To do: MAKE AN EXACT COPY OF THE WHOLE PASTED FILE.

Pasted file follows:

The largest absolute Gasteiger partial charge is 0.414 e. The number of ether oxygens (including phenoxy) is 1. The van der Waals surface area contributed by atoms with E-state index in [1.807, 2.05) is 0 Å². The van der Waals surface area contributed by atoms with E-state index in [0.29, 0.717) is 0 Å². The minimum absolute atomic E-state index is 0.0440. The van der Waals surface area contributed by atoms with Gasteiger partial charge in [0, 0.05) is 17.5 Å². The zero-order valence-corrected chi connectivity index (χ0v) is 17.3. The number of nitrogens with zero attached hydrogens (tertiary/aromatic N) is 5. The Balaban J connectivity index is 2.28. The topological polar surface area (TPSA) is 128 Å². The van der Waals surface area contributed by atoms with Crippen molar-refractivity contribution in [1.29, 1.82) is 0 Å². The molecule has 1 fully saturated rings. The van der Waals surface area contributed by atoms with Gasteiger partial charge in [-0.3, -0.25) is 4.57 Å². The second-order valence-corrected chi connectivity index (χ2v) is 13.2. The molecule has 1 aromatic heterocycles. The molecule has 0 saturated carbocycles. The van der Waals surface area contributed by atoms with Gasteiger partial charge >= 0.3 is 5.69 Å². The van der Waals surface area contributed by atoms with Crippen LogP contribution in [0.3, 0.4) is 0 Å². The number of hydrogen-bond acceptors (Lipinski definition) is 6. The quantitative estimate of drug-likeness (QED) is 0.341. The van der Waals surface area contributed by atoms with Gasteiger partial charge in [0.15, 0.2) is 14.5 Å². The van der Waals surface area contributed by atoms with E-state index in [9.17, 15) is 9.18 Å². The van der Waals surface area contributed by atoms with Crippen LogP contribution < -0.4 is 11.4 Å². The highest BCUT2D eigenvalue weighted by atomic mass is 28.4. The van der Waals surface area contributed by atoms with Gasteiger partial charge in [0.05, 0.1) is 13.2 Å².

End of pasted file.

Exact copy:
The largest absolute Gasteiger partial charge is 0.414 e. The number of ether oxygens (including phenoxy) is 1. The van der Waals surface area contributed by atoms with E-state index in [1.807, 2.05) is 0 Å². The van der Waals surface area contributed by atoms with E-state index in [0.29, 0.717) is 0 Å². The minimum absolute atomic E-state index is 0.0440. The van der Waals surface area contributed by atoms with Gasteiger partial charge in [0, 0.05) is 17.5 Å². The zero-order valence-corrected chi connectivity index (χ0v) is 17.3. The number of nitrogens with zero attached hydrogens (tertiary/aromatic N) is 5. The Balaban J connectivity index is 2.28. The topological polar surface area (TPSA) is 128 Å². The van der Waals surface area contributed by atoms with Crippen molar-refractivity contribution in [1.29, 1.82) is 0 Å². The molecule has 1 fully saturated rings. The van der Waals surface area contributed by atoms with Gasteiger partial charge in [-0.3, -0.25) is 4.57 Å². The second-order valence-corrected chi connectivity index (χ2v) is 13.2. The molecule has 1 aromatic heterocycles. The molecule has 0 saturated carbocycles. The van der Waals surface area contributed by atoms with Gasteiger partial charge >= 0.3 is 5.69 Å². The van der Waals surface area contributed by atoms with Crippen LogP contribution in [0.3, 0.4) is 0 Å². The number of hydrogen-bond acceptors (Lipinski definition) is 6. The quantitative estimate of drug-likeness (QED) is 0.341. The van der Waals surface area contributed by atoms with Gasteiger partial charge in [0.15, 0.2) is 14.5 Å². The van der Waals surface area contributed by atoms with E-state index in [9.17, 15) is 9.18 Å². The van der Waals surface area contributed by atoms with Crippen LogP contribution < -0.4 is 11.4 Å². The highest BCUT2D eigenvalue weighted by atomic mass is 28.4. The van der Waals surface area contributed by atoms with Gasteiger partial charge in [0.05, 0.1) is 13.2 Å².